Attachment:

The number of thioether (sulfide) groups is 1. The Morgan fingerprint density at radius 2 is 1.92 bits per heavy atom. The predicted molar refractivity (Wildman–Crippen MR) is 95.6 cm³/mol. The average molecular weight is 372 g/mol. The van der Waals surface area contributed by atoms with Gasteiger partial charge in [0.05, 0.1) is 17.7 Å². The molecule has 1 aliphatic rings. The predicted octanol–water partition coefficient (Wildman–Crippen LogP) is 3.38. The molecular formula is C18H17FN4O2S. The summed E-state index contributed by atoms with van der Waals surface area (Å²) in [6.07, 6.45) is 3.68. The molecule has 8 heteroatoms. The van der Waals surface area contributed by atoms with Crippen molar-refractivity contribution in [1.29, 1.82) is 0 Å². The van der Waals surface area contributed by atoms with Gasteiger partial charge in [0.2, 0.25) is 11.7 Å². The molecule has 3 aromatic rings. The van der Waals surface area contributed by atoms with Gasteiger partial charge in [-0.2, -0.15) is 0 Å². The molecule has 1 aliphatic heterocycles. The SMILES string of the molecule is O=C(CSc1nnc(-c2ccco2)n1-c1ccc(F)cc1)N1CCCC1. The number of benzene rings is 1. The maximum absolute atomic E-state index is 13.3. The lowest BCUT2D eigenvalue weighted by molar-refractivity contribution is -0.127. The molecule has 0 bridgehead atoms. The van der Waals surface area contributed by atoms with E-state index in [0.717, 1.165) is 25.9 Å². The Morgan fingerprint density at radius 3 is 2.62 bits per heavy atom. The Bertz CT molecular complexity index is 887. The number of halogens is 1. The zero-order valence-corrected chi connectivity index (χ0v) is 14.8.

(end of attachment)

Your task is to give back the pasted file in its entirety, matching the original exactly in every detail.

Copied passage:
The number of thioether (sulfide) groups is 1. The Morgan fingerprint density at radius 2 is 1.92 bits per heavy atom. The predicted molar refractivity (Wildman–Crippen MR) is 95.6 cm³/mol. The average molecular weight is 372 g/mol. The van der Waals surface area contributed by atoms with Gasteiger partial charge in [0.05, 0.1) is 17.7 Å². The molecule has 1 aliphatic rings. The predicted octanol–water partition coefficient (Wildman–Crippen LogP) is 3.38. The molecular formula is C18H17FN4O2S. The summed E-state index contributed by atoms with van der Waals surface area (Å²) in [6.07, 6.45) is 3.68. The molecule has 8 heteroatoms. The van der Waals surface area contributed by atoms with Crippen molar-refractivity contribution in [1.29, 1.82) is 0 Å². The van der Waals surface area contributed by atoms with Gasteiger partial charge in [0.2, 0.25) is 11.7 Å². The molecule has 3 aromatic rings. The van der Waals surface area contributed by atoms with Gasteiger partial charge in [-0.2, -0.15) is 0 Å². The molecule has 1 aliphatic heterocycles. The SMILES string of the molecule is O=C(CSc1nnc(-c2ccco2)n1-c1ccc(F)cc1)N1CCCC1. The number of benzene rings is 1. The maximum absolute atomic E-state index is 13.3. The lowest BCUT2D eigenvalue weighted by molar-refractivity contribution is -0.127. The molecule has 0 bridgehead atoms. The van der Waals surface area contributed by atoms with E-state index in [0.717, 1.165) is 25.9 Å². The Morgan fingerprint density at radius 3 is 2.62 bits per heavy atom. The Bertz CT molecular complexity index is 887. The number of halogens is 1. The zero-order valence-corrected chi connectivity index (χ0v) is 14.8.